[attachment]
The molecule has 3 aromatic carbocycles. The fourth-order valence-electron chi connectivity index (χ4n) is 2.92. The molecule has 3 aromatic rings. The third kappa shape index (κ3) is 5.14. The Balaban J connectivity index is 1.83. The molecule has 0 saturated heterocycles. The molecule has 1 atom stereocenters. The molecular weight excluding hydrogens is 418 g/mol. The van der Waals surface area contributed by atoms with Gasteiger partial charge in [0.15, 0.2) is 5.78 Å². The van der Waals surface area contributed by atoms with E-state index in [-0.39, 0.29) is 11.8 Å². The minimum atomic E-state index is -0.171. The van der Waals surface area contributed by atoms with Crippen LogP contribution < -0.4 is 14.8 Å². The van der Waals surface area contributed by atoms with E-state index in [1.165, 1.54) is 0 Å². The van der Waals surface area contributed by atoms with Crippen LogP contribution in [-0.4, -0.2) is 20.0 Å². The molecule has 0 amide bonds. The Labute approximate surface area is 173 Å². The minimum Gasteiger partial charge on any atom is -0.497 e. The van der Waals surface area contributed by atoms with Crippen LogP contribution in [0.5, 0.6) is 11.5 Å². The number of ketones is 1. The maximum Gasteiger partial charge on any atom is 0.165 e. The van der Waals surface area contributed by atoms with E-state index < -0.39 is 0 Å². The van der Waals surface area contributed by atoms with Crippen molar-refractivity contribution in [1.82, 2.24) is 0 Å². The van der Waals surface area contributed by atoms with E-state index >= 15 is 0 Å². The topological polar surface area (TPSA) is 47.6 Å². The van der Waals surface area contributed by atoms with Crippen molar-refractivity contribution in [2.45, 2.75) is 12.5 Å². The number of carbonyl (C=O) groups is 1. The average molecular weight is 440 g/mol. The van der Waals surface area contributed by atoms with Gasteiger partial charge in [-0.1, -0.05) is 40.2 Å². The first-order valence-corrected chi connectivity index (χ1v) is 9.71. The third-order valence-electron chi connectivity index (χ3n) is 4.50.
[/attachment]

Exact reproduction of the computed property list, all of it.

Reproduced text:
The molecule has 3 aromatic carbocycles. The fourth-order valence-electron chi connectivity index (χ4n) is 2.92. The molecule has 3 aromatic rings. The third kappa shape index (κ3) is 5.14. The Balaban J connectivity index is 1.83. The molecule has 0 saturated heterocycles. The molecule has 1 atom stereocenters. The molecular weight excluding hydrogens is 418 g/mol. The van der Waals surface area contributed by atoms with Gasteiger partial charge in [0.15, 0.2) is 5.78 Å². The van der Waals surface area contributed by atoms with E-state index in [-0.39, 0.29) is 11.8 Å². The minimum atomic E-state index is -0.171. The van der Waals surface area contributed by atoms with Crippen LogP contribution < -0.4 is 14.8 Å². The van der Waals surface area contributed by atoms with E-state index in [1.165, 1.54) is 0 Å². The van der Waals surface area contributed by atoms with Crippen LogP contribution in [-0.4, -0.2) is 20.0 Å². The molecule has 0 amide bonds. The Labute approximate surface area is 173 Å². The minimum Gasteiger partial charge on any atom is -0.497 e. The van der Waals surface area contributed by atoms with Crippen LogP contribution in [0.5, 0.6) is 11.5 Å². The number of ketones is 1. The maximum Gasteiger partial charge on any atom is 0.165 e. The van der Waals surface area contributed by atoms with E-state index < -0.39 is 0 Å². The van der Waals surface area contributed by atoms with Crippen molar-refractivity contribution in [1.82, 2.24) is 0 Å². The van der Waals surface area contributed by atoms with E-state index >= 15 is 0 Å². The topological polar surface area (TPSA) is 47.6 Å². The van der Waals surface area contributed by atoms with Crippen molar-refractivity contribution in [2.45, 2.75) is 12.5 Å². The number of carbonyl (C=O) groups is 1. The average molecular weight is 440 g/mol. The van der Waals surface area contributed by atoms with Gasteiger partial charge in [-0.1, -0.05) is 40.2 Å². The first-order valence-corrected chi connectivity index (χ1v) is 9.71. The third-order valence-electron chi connectivity index (χ3n) is 4.50.